As faithful Anglicans, we celebrate what a friend of mine once called “the continuity of Christ.” We trust in the Scripture’s promise that “Jesus Christ is the same yesterday and today and forever” (Hebrews 13:8). The Risen Jesus we know in Word and Sacrament is the same Jesus who was known and preached by the apostles and who will be “all in all” when He comes again in glory. We proclaim this as Good News because this Jesus comes “to call not the righteous but sinners” (Matthew 9:13) and is present to us with His forgiving love. We know this Presence most powerfully in the “breaking of the bread”—the Holy Eucharist – and we believe that our communion with Him calls us to be a people who are “living and sharing lives of gift, joy, and thanksgiving.”
We live first and foremost as a parish, committed to our mission of sharing Christ’s love with our friends, neighbors, and local community. We also live as members of the Episcopal Diocese of Texas (www.epicenter.org) under the pastoral guidance of our bishop, and our life as a parish is enriched and fulfilled in our shared ministry with a diverse family of faith that stretches from Austin, through Houston, to the Louisiana border. Finally, we live as members of the Anglican Communion, a branch of the one, holy Catholic and Apostolic Church made up of 80 million souls. We joyfully celebrate our mutual interdependence with Anglicans from Europe, Latin America, Asia, and Africa and we cherish our union with them as one of Christ’s most miraculous gifts.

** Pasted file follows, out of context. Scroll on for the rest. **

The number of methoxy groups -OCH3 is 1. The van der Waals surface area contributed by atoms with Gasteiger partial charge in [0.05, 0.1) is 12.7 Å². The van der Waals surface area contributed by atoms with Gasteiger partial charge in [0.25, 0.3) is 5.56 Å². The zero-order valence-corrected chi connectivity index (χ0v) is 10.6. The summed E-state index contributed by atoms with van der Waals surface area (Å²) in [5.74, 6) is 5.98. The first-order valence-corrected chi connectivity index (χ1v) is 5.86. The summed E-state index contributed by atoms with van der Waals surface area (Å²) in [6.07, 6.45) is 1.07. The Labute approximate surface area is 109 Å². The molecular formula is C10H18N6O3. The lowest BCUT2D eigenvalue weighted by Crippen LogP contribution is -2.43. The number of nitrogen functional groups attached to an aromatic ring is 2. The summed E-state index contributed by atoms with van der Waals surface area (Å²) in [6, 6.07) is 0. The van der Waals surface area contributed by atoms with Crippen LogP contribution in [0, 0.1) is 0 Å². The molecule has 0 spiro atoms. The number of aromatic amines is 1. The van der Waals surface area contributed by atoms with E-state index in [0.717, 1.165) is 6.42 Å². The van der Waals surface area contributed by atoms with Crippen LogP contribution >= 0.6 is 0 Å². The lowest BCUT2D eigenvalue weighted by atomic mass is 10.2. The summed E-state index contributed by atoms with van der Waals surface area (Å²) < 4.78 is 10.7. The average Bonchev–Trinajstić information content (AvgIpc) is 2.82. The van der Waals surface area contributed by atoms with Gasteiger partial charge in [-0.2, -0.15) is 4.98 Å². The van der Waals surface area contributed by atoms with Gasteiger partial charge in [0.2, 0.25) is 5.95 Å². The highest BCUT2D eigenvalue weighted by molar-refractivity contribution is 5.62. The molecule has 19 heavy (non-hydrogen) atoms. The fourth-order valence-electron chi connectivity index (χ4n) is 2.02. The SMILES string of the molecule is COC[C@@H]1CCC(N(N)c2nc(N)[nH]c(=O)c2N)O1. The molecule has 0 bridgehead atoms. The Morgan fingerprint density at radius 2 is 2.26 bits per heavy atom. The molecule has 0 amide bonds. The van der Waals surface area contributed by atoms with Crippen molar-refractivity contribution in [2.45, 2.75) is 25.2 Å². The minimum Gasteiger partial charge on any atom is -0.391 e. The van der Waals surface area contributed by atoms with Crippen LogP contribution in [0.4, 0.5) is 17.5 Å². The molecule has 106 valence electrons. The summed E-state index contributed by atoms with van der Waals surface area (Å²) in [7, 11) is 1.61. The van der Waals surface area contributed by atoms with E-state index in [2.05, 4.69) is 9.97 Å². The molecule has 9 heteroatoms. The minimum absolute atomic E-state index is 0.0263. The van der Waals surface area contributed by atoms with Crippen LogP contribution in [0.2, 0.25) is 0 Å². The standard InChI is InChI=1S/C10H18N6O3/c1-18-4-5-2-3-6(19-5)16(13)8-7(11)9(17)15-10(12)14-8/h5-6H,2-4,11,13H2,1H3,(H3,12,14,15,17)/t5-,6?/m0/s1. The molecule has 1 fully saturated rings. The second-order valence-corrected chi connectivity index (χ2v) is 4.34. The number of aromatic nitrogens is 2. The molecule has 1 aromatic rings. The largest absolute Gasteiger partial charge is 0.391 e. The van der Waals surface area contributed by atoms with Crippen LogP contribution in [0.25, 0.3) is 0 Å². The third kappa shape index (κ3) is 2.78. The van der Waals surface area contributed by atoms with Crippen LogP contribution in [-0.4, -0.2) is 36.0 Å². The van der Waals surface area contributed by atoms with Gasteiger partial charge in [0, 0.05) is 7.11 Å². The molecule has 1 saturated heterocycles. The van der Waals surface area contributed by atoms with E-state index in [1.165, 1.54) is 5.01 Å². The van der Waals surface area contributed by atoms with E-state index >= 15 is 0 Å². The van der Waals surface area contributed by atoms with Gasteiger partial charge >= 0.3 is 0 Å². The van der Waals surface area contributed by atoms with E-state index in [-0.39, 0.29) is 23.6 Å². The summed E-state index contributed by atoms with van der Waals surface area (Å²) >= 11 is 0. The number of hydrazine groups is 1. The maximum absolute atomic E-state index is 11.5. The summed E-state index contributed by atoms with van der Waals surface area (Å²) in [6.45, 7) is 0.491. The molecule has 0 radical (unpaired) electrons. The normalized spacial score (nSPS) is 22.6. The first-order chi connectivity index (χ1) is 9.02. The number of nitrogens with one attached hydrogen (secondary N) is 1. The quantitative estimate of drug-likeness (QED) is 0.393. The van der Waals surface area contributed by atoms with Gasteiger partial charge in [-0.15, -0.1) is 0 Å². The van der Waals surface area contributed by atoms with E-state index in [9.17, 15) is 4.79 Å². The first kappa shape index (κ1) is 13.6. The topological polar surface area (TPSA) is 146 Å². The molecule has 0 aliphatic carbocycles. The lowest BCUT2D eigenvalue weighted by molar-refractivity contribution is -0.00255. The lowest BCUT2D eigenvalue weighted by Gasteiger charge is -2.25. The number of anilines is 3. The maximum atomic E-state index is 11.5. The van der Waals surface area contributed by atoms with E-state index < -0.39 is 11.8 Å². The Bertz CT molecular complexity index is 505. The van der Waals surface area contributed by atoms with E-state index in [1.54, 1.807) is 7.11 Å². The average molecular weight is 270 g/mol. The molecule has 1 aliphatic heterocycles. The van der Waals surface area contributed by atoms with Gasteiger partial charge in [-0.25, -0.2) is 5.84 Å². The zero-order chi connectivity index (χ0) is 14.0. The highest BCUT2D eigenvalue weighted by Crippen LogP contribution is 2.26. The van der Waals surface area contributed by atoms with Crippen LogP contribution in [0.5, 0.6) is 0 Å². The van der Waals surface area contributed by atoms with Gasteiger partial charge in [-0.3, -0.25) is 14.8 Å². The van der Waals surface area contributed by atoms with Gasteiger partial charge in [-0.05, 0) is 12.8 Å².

I encourage you to take a moment and browse our website to get a sense of the many ways in which we are living and sharing lives of gift, joy, and thanksgiving through worship, study, and service. Listen to a sermon, visit our youth page, or see pictures of our members as they engage in ministry. And if you are in our area, I invite you to “taste and see that the Lord is good” (Psalm 34:8) and visit us this Sunday morning. Until then, may God bless you most abundantly.
Faithfully yours in Christ,
Fr. Rob Price
Leading Pastor, St. Dunstan’s Church